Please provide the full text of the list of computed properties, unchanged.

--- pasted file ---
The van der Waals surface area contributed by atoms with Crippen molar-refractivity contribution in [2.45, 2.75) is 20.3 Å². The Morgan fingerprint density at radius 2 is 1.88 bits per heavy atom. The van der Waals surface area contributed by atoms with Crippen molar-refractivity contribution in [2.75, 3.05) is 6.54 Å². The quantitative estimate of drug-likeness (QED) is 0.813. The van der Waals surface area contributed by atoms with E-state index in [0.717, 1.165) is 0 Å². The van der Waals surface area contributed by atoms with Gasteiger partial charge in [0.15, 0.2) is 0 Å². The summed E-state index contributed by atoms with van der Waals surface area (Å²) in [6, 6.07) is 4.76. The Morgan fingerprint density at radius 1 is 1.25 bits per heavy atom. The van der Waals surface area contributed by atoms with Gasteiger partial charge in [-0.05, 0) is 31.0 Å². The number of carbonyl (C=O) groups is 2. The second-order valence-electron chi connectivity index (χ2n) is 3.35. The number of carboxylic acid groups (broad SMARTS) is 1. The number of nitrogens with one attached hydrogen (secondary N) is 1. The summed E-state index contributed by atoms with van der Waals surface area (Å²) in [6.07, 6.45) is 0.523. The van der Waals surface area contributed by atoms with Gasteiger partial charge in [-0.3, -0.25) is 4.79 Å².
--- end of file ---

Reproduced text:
The van der Waals surface area contributed by atoms with Crippen molar-refractivity contribution in [2.45, 2.75) is 20.3 Å². The Morgan fingerprint density at radius 2 is 1.88 bits per heavy atom. The van der Waals surface area contributed by atoms with Crippen molar-refractivity contribution in [2.75, 3.05) is 6.54 Å². The quantitative estimate of drug-likeness (QED) is 0.813. The van der Waals surface area contributed by atoms with E-state index in [0.717, 1.165) is 0 Å². The van der Waals surface area contributed by atoms with Gasteiger partial charge in [0.15, 0.2) is 0 Å². The summed E-state index contributed by atoms with van der Waals surface area (Å²) in [6, 6.07) is 4.76. The Morgan fingerprint density at radius 1 is 1.25 bits per heavy atom. The van der Waals surface area contributed by atoms with Gasteiger partial charge in [-0.05, 0) is 31.0 Å². The number of carbonyl (C=O) groups is 2. The second-order valence-electron chi connectivity index (χ2n) is 3.35. The number of carboxylic acid groups (broad SMARTS) is 1. The number of nitrogens with one attached hydrogen (secondary N) is 1. The summed E-state index contributed by atoms with van der Waals surface area (Å²) in [6.07, 6.45) is 0.523. The van der Waals surface area contributed by atoms with Gasteiger partial charge in [-0.3, -0.25) is 4.79 Å².